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Hill-Side stuff is presented really beautifully, with simple little paper slips that are individually hand-stamped with the product's code and manufacture, but I thought we should do something a bit different for this project.

When you set up a Woad dye bath, you get a lot of bubbles of oxidised indigo on the surface:

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you normally want to avoid this, so you skim it off with a ladel before starting dyeing. I thought it could be cool to use it to colour the Hill-Side paper slips though...

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they dry out on one of Bernadette's oen racks...

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Once they're dry they get rubbed down with a white cloth, to take off the excess dye, and each tie gets a unique woad-bubble-dyed slip, which gets stamped with The Hill-Side lot number and the Tender face logo.

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That's like the icing on the cake..

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they dry out on one of Bernadette's oven racks...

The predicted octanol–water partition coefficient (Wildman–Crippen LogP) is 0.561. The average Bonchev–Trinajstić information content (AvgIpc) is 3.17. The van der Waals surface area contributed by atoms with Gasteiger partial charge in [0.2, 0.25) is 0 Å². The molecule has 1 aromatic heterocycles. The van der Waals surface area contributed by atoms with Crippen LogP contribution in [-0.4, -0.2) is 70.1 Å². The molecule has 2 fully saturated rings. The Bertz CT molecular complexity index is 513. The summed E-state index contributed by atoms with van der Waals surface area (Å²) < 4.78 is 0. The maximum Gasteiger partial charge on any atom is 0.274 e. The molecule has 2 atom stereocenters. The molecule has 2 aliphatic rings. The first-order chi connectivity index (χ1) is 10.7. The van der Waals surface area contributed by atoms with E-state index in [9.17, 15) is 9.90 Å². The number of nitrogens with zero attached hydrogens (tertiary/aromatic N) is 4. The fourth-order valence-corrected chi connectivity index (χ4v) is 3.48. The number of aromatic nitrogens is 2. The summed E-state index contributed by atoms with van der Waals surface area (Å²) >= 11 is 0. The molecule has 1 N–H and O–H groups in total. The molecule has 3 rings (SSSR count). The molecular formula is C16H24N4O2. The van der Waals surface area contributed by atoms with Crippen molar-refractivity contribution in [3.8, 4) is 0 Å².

She sure donates a lot of kitchen equipment to the cause.

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My bandana came in the mail yesterday. I have been neckerchiefing it since then. I really love it AND the packaging it came in. The Hill-Side guys call the cards "belly-bands" which is a word I want to work into everyday conversation.

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mtchfrnk - The bandana looks great.

Just received my loopwheeled woad dyed T. Very soft and comfortable.

DSC_0344.jpg

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where the hell are they selling them ?

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William, are there going to be any UK stores selling the things from your Hill-Side collab? Superdenim?